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Should You Get A Dog Sitter?



Much as we love our fluffy babies, we can’t always take them away with us. Whether you’re going abroad on a dream vacation, or just going away for a few days for work, all dog owners will sooner or later find themselves having to leave their pet behind.


Of course, you’ll need to arrange suitable care for your dog while you’re gone. Some dog owners pay for dog boarding kennels, but others find that too impersonal. Dog kennels can also be tricky for nervous dogs or dogs with medical conditions. So, what’s your alternative?

Dog sitters come to your home (or sometimes take your dog to theirs) and care for your pet in your absence. So, is a dog sitter the right choice for you?


Let’s find out.


What Is A Dog Sitter?

Dog sitters are people paid to care for your dog while you’re gone. Unlike boarding kennels, your pet will usually get one-on-one care, as well as be able to stay in their comfortable, well-known surroundings.


Pet sitters are also available to care for cats (this is usually a better option for cat owners than cat kennels) and other small animals. You can have your sitter live in your house while you’re away, providing overnight care and housesitting services, although this usually costs more.


More often, dog sitters come in several times a day to care for your pet, feeding them and walking them.


Are Dog Sitters Safe?

Your first concern might be this – is it a good idea to invite a stranger into your home?

If you go for a professional sitter, chances are, you will be inviting a stranger into your house. While there’s no guarantee that the dog sitter has chosen this job out of love for animals, the dog sitting service will usually have insurance and a professional standard to reach.


If you’re not sure about hiring a professional dog sitter, why not ask a friend, relative, or neighbour to watch your dog for a fee?


Pros and Cons of Hiring A Dog Sitter

So, what are the pros and cons of hiring a dog sitter? What should you consider before you give them a call? Let’s take a look.


The Pros

  • One-on-one care. It’s a simple numbers game. In a dog kennel, your dog is one of dozens or more dogs, all wanting care and attention. The kennel workers simply can’t afford to spend too much time on your dog. They may also not give your pet the medication their need, especially if it’s tricky to get your dog to take their medicine. If your pet is used to being the only dog at home, beloved and spoiled, spending all day in a wire cage in a concrete enclosure will be a real shock.

  • It’s the best option for nervous dogs. If your dog suffers from separation anxiety, fear of other dogs, or they are wary of strangers, they’re not going to do well in kennels. To ease your dog’s stress, hire a pet sitter, preferably someone they already know and are comfortable with.

  • Your dog can stay in their comfortable surroundings. Your dog’s temporary home in the dog kennels won’t be anywhere near as comfortable as their home in your house. Especially if your dog is anxious or stressed, it’s best to let them stay where they feel comfortable and safe.

  • Better quality of service. There’s no getting around it – your dog will receive better of quality of care from the average pet sitter than from the average dog kennel. While a dog kennel may cost less than a dog sitter’s base rate, bear in mind that’s the absolute basics of care – food, water, daily walking, and that’s it. Dog kennels usually don’t include much socializing, petting, or playtime, unless you pay for a higher band of care.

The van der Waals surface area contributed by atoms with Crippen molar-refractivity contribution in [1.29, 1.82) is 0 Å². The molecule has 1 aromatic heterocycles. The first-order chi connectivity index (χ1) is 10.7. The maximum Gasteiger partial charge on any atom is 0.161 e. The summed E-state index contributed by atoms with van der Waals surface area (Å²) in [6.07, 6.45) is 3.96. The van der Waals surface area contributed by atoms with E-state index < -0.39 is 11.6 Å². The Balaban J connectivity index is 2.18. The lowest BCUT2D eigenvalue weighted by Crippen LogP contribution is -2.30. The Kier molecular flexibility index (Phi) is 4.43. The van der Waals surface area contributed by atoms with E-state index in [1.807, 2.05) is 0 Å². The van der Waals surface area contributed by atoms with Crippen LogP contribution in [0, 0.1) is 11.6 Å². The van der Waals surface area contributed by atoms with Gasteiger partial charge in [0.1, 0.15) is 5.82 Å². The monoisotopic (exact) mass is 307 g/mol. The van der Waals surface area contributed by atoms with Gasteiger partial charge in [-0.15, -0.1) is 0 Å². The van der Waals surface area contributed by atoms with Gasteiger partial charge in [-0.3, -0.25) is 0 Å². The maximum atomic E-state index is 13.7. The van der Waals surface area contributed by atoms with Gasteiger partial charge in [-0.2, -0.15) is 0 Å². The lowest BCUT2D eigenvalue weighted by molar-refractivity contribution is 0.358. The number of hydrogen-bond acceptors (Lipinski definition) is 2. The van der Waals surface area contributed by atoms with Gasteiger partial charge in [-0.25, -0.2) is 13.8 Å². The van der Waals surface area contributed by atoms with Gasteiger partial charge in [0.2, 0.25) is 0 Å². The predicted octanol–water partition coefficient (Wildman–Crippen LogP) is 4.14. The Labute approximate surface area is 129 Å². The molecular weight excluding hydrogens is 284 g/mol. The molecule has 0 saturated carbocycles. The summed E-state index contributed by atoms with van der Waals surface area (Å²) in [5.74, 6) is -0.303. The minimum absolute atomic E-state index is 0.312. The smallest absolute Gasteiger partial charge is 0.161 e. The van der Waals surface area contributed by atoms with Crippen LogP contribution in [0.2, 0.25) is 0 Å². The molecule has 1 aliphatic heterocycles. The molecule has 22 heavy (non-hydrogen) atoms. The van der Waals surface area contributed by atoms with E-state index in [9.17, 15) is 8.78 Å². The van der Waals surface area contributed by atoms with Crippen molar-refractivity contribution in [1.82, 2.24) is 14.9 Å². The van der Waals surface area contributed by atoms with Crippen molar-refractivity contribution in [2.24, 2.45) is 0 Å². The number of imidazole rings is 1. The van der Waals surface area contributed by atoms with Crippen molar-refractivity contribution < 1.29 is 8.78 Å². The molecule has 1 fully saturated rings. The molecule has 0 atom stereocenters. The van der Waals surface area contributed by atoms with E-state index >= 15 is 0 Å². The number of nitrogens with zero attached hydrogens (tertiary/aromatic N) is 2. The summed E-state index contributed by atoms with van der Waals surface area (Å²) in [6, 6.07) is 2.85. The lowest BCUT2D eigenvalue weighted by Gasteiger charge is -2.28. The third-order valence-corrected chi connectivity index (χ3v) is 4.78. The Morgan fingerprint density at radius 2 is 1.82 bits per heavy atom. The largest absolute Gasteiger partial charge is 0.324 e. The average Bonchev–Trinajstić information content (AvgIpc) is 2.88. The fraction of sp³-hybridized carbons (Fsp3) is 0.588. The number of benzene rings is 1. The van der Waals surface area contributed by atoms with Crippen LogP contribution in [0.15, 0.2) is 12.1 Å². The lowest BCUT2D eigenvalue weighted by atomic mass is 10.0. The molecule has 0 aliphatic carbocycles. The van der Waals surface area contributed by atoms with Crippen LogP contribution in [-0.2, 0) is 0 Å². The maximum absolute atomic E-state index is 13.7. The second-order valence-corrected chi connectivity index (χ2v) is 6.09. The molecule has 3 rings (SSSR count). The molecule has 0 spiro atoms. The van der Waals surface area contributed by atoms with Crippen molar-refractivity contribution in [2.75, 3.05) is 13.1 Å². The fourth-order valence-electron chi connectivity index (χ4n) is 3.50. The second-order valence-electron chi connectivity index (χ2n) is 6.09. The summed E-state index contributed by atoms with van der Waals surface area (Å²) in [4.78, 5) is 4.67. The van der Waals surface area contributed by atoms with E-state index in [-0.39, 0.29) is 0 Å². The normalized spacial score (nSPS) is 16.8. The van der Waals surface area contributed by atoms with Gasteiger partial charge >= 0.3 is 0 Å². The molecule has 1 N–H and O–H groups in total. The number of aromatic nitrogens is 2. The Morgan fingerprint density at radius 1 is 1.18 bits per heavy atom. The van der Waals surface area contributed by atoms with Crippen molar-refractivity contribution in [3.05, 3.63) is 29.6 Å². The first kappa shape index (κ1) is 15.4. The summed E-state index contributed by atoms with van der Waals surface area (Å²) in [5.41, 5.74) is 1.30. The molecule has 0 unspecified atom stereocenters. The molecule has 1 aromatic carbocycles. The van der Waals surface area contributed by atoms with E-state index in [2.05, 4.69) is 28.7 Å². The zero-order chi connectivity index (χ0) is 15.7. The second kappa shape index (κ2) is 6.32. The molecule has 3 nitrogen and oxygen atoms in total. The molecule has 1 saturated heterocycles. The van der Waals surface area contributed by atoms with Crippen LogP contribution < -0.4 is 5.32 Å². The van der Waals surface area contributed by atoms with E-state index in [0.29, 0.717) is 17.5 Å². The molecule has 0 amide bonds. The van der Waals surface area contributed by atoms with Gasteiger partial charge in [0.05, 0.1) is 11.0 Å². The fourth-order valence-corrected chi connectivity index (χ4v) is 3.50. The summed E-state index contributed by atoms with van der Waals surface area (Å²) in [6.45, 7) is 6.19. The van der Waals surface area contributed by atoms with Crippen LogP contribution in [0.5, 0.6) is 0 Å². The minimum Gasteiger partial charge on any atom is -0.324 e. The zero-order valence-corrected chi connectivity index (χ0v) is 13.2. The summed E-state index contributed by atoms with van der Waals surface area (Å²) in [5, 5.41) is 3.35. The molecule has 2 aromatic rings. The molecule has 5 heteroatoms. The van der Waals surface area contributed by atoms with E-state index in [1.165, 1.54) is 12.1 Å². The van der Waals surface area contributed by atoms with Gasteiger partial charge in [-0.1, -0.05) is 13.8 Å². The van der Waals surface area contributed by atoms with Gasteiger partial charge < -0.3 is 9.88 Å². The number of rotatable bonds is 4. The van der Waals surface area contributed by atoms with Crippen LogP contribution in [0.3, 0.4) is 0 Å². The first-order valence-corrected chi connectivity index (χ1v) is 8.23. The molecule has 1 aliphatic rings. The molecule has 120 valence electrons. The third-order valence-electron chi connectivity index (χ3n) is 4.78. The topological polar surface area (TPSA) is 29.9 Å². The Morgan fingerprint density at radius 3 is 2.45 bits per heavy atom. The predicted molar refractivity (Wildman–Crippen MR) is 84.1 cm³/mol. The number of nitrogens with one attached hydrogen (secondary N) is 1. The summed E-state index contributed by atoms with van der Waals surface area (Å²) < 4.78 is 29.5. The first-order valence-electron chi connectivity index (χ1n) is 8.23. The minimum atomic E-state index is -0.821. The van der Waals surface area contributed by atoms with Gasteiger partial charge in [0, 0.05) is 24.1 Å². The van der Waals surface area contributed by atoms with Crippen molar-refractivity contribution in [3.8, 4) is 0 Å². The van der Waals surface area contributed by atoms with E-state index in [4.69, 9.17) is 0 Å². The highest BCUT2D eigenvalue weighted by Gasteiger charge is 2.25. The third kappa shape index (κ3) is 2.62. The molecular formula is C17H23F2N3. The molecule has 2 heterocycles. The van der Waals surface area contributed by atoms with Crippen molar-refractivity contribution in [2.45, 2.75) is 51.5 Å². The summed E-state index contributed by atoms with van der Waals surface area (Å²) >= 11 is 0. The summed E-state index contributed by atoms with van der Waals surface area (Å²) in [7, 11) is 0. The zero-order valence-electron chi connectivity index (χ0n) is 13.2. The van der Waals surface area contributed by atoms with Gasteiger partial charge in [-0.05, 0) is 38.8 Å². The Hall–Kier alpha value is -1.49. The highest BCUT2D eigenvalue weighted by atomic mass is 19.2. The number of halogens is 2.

The Cons

  • You’re inviting a stranger into your home. This, for many people, is the biggest obstacle to getting a dog sitter. If you don’t have a friend or neighbour you can pay to care for your dog, you’ll need to go through an agency, and that means hiring a stranger. You don’t know who they are, or even really anything about them. Yet you’re giving them access to your house and to your beloved pet.

  • The dog sitter may not even like dogs. Most dog sitters adore animals – that’s why they chose to be a dog sitter! Some dog sitters have another primary job, and their dog sitting is more of a fun side-line. However, some agencies might not be too picky about who they hire. Checking that their employee actually likes animals may not be high on their list of priorities. This means that your dog runs the risk of being neglected, ignored, or even mistreated, although this is a rare occurrence.

  • Dog sitting can get expensive very quickly. Depending on the agency you go with and the type of care your dog needs, dog sitting can cost a lot. This is especially true if you need the dog sitter to stay overnight, as many dog sitters charge per hour. Some agencies may charge more if your dog needs to be given daily medical care, like pills or injections.

Alternatives to Dog Sitting

If you feel that dog sitting isn’t for you, there’s always the age-old way of dealing with it – asking a neighbour to pop in and check on your precious pooch.


Otherwise, you might look into doggie daycare (which is good if you’re out most of the day and need a daily dog sitter), or classic dog boarding kennels. Boarding kennels are ideal for when you go on holiday and need a few solid weeks of care for your dog.


With some research, you can find a good boarding kennel for your dog. If you can afford it, try plumping for the higher “bands” of care, to make sure that your dog has plenty of stimulation and entertainment while you’re away. Be aware that most kennels require your dog to be insured and up to date with their vaccines.

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